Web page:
Aburakasu (food) (油かす (食品))

"Aburakasu" is residue obtained by removing fats from meat and is called by various names depending on the kind of raw material or the region. This type of food can be found in regions all over the world that have long histories of producing and consuming livestock products.

The name "aburakasu" generally means preservative food products whose raw materials are small or large intestines of cattle and horses, mainly distributed in dowa chiku (areas where the Buraku people live) of western Japan. Since aburakasu is prepared by using waste obtained after taking meat out of livestock animals, it was conventionally produced and consumed secretly only among burakumin (modern-day descendants of Japan's feudal outcast groups), many of whom were engaged in the butchery trade. Although aburakasu, as well as saiboshi (smoked horse meat), was a traditional foodstuff for burakumin but rarely available to the general public, its distinct taste has come to be widely known to the general public as discrimination and prejudice against burakumin have faded away. Aside from the above narrowly defined aburakasu using small or large intestines of cattle and horses, other types of aburakasu have little relation with buraku.

Production methods

Aburakasu is prepared by boiling fats or internal organs of livestock in pots to turn fats into liquid state, separating residues from the fats and then drying the residues. Although the resultant meat residues are rather hard, they are nutritionally rich in collagen completely without fats, and when stewed, they become very soft. With respect to koro (a type of aburakasu) of whale meat, since its commercial value was high with heavy demand in Osaka, the method of boiling meat in a pot was opted for instead of other methods for removing fats even after more preferable methods for removing fats were developed. Today, aburakasu is often produced as foodstuff by a method of deep-frying materials in sesame oil or the like at low temperature, which is not intended to remove fats.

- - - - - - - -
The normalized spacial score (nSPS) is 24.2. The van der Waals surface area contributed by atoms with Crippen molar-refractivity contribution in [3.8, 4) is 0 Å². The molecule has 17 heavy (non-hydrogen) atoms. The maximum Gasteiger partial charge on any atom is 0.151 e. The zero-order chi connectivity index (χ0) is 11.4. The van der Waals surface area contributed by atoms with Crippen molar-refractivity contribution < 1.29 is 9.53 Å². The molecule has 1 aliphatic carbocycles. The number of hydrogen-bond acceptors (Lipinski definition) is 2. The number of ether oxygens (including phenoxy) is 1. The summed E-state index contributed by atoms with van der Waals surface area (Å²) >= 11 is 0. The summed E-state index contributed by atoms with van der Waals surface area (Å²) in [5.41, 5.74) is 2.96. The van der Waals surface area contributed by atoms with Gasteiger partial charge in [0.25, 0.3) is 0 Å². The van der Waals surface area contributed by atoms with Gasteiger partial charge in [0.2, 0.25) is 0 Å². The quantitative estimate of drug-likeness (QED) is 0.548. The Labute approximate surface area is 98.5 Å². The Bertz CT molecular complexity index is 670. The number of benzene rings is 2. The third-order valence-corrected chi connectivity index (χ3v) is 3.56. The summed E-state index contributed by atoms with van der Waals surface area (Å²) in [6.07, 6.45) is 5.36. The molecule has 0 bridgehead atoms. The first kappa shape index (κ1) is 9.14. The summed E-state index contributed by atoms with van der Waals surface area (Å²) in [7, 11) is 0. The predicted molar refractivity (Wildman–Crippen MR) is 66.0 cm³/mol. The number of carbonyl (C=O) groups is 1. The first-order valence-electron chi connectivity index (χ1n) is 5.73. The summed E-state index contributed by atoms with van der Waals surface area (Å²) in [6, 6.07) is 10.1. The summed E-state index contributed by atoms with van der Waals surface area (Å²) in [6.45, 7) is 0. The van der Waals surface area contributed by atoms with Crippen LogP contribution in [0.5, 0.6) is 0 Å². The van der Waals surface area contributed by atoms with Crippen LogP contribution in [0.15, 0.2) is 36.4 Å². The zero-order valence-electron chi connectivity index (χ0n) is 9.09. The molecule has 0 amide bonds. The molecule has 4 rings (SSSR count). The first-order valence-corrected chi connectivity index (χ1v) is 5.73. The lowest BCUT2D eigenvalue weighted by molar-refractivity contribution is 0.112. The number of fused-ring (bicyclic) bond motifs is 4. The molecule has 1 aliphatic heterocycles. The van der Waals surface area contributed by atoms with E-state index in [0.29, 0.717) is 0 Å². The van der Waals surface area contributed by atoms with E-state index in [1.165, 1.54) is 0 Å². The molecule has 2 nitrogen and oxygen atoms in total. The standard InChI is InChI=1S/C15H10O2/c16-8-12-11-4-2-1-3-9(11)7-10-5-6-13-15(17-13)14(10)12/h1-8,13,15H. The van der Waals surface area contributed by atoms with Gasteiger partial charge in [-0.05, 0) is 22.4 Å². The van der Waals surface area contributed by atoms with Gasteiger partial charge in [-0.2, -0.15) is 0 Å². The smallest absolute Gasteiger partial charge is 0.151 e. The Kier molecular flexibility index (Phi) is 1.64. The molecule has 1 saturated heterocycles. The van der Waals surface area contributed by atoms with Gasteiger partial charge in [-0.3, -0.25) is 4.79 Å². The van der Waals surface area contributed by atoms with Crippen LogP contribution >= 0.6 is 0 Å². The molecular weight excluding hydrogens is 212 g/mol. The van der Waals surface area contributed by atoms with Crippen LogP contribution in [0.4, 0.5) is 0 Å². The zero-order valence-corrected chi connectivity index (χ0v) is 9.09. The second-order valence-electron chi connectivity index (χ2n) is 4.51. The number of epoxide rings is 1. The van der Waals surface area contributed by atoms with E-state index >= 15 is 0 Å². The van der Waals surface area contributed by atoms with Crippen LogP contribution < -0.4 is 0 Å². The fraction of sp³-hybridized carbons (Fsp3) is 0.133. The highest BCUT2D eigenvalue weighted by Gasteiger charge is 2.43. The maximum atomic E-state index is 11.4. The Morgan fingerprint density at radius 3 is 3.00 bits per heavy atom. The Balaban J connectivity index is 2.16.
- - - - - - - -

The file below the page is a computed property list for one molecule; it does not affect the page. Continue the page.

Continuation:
Cattle and horses

Aburakasu, prepared as residues obtained after heating intestines of cattle or horses to remove hetto (beef fat) or horse oil, is widely eaten as is, boiled with vegetables, or included as an ingredient in okonomiyaki (savory pancake with various ingredients) or as a topping on udon (Japanese wheat noodle). Recently, since eating internal organs of livestock has been spreading among Japanese people and the supply of cattle intestines has been decreasing due to influences from the problem of bovine spongiform encephalopathy, raburakasu is becoming expensive.

Aburakasu - mainly in Prefectures of Osaka, Kyoto, Nara and Hyogo. Aburakasu is also called simply "kasu" in these regions.

Irikasu - mainly in Yamaguchi Prefecture and Tokushima Prefecture
Senjiniku or senjigara - in Hiroshima prefecture

It is residues obtained after heating backfat of pork or pork ribs and removing lard therefrom and is widely used to be eaten as is, or included as an ingredient in boiled foods, stir-fried dishes, or yakisoba (fried soba).

Seshikara or senjikara - in Miyazaki Prefecture
Nikukasu - (used in Fujinomiya yakisoba) in Shizuoka Prefecture
Andakashi - in Okinawa Prefecture
Cracklin - in the southern United States of America

It is prepared by heating fatty ventral meat of whale, removing fats therefrom, and drying the resultant residue. It is used to prepare broth for cooking oden or boiled as is to be eaten.

Koro - In Osaka Prefecture
Seshikara - in Kagoshima Prefecture

The supply of aburakasu prepared from chicken meat, which is relatively low-fat, is small. In some regions, however, there are companies which produce and sell "seshikara" or "aburakasu" using chicken skin as its raw material. Ashkenazi (east European) Jews call chickin skin residues obtained after extracting schmalz oil therefrom "enGribenes".

[Original Japanese]